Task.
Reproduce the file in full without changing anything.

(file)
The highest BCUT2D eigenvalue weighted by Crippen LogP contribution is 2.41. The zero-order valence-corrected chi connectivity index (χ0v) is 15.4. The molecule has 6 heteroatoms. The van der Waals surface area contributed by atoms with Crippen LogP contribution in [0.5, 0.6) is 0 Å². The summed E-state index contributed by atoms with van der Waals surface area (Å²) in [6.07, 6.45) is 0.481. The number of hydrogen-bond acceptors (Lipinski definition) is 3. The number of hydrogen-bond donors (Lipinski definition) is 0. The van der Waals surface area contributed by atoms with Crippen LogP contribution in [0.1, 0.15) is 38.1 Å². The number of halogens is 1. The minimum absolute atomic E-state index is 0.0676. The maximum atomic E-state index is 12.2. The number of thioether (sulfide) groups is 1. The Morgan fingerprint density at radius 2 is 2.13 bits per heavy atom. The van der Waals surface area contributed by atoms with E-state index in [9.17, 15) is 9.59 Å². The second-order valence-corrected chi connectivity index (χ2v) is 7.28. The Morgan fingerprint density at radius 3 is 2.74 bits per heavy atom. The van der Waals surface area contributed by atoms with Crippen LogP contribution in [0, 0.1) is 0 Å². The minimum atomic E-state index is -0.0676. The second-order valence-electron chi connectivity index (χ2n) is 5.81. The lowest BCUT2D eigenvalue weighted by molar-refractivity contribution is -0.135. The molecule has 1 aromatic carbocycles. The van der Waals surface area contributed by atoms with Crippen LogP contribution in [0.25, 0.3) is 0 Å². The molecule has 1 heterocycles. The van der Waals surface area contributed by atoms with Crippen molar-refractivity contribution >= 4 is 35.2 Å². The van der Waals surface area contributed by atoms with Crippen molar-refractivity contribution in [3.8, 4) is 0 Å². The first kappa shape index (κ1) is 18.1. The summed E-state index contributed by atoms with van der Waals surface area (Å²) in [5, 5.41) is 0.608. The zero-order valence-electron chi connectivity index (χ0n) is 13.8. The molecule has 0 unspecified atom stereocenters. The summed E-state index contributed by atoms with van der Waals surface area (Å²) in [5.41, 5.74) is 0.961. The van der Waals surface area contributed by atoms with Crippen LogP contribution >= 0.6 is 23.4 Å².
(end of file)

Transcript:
The highest BCUT2D eigenvalue weighted by Crippen LogP contribution is 2.41. The zero-order valence-corrected chi connectivity index (χ0v) is 15.4. The molecule has 6 heteroatoms. The van der Waals surface area contributed by atoms with Crippen LogP contribution in [0.5, 0.6) is 0 Å². The summed E-state index contributed by atoms with van der Waals surface area (Å²) in [6.07, 6.45) is 0.481. The number of hydrogen-bond acceptors (Lipinski definition) is 3. The number of hydrogen-bond donors (Lipinski definition) is 0. The van der Waals surface area contributed by atoms with Crippen LogP contribution in [0.1, 0.15) is 38.1 Å². The number of halogens is 1. The minimum absolute atomic E-state index is 0.0676. The maximum atomic E-state index is 12.2. The number of thioether (sulfide) groups is 1. The Morgan fingerprint density at radius 2 is 2.13 bits per heavy atom. The van der Waals surface area contributed by atoms with E-state index in [9.17, 15) is 9.59 Å². The second-order valence-corrected chi connectivity index (χ2v) is 7.28. The Morgan fingerprint density at radius 3 is 2.74 bits per heavy atom. The van der Waals surface area contributed by atoms with Crippen LogP contribution in [0, 0.1) is 0 Å². The minimum atomic E-state index is -0.0676. The second-order valence-electron chi connectivity index (χ2n) is 5.81. The lowest BCUT2D eigenvalue weighted by molar-refractivity contribution is -0.135. The molecule has 1 aromatic carbocycles. The van der Waals surface area contributed by atoms with Crippen LogP contribution in [0.25, 0.3) is 0 Å². The molecule has 1 heterocycles. The van der Waals surface area contributed by atoms with Crippen molar-refractivity contribution >= 4 is 35.2 Å². The van der Waals surface area contributed by atoms with Crippen molar-refractivity contribution in [3.8, 4) is 0 Å². The first kappa shape index (κ1) is 18.1. The summed E-state index contributed by atoms with van der Waals surface area (Å²) in [5, 5.41) is 0.608. The zero-order valence-electron chi connectivity index (χ0n) is 13.8. The molecule has 0 unspecified atom stereocenters. The summed E-state index contributed by atoms with van der Waals surface area (Å²) in [5.41, 5.74) is 0.961. The van der Waals surface area contributed by atoms with Crippen LogP contribution >= 0.6 is 23.4 Å².